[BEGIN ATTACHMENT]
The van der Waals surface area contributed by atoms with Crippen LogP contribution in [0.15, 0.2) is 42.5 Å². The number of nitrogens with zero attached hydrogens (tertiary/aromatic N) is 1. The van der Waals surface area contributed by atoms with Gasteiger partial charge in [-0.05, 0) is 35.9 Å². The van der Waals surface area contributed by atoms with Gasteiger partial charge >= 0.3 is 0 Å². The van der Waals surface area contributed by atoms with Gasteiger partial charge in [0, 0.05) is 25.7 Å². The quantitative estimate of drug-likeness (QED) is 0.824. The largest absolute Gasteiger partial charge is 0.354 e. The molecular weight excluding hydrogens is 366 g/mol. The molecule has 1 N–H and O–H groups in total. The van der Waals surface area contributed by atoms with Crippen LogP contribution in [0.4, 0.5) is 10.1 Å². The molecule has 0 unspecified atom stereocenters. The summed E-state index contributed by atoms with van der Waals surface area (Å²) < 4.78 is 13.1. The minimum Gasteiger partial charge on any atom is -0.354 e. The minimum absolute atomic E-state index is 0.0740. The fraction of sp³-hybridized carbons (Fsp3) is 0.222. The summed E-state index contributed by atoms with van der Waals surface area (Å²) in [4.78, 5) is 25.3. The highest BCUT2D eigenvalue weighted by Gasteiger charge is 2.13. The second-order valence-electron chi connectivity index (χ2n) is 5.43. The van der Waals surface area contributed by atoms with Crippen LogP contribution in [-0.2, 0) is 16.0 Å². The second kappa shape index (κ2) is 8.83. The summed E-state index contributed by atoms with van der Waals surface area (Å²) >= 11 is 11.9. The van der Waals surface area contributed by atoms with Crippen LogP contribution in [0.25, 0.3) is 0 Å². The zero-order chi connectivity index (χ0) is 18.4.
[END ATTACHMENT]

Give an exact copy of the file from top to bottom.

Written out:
The van der Waals surface area contributed by atoms with Crippen LogP contribution in [0.15, 0.2) is 42.5 Å². The number of nitrogens with zero attached hydrogens (tertiary/aromatic N) is 1. The van der Waals surface area contributed by atoms with Gasteiger partial charge in [-0.05, 0) is 35.9 Å². The van der Waals surface area contributed by atoms with Gasteiger partial charge >= 0.3 is 0 Å². The van der Waals surface area contributed by atoms with Gasteiger partial charge in [0, 0.05) is 25.7 Å². The quantitative estimate of drug-likeness (QED) is 0.824. The largest absolute Gasteiger partial charge is 0.354 e. The molecular weight excluding hydrogens is 366 g/mol. The molecule has 1 N–H and O–H groups in total. The van der Waals surface area contributed by atoms with Crippen LogP contribution in [0.4, 0.5) is 10.1 Å². The molecule has 0 unspecified atom stereocenters. The summed E-state index contributed by atoms with van der Waals surface area (Å²) < 4.78 is 13.1. The minimum Gasteiger partial charge on any atom is -0.354 e. The minimum absolute atomic E-state index is 0.0740. The fraction of sp³-hybridized carbons (Fsp3) is 0.222. The summed E-state index contributed by atoms with van der Waals surface area (Å²) in [4.78, 5) is 25.3. The highest BCUT2D eigenvalue weighted by Gasteiger charge is 2.13. The second-order valence-electron chi connectivity index (χ2n) is 5.43. The van der Waals surface area contributed by atoms with Crippen LogP contribution in [-0.2, 0) is 16.0 Å². The second kappa shape index (κ2) is 8.83. The summed E-state index contributed by atoms with van der Waals surface area (Å²) >= 11 is 11.9. The van der Waals surface area contributed by atoms with Crippen LogP contribution in [0.25, 0.3) is 0 Å². The zero-order chi connectivity index (χ0) is 18.4.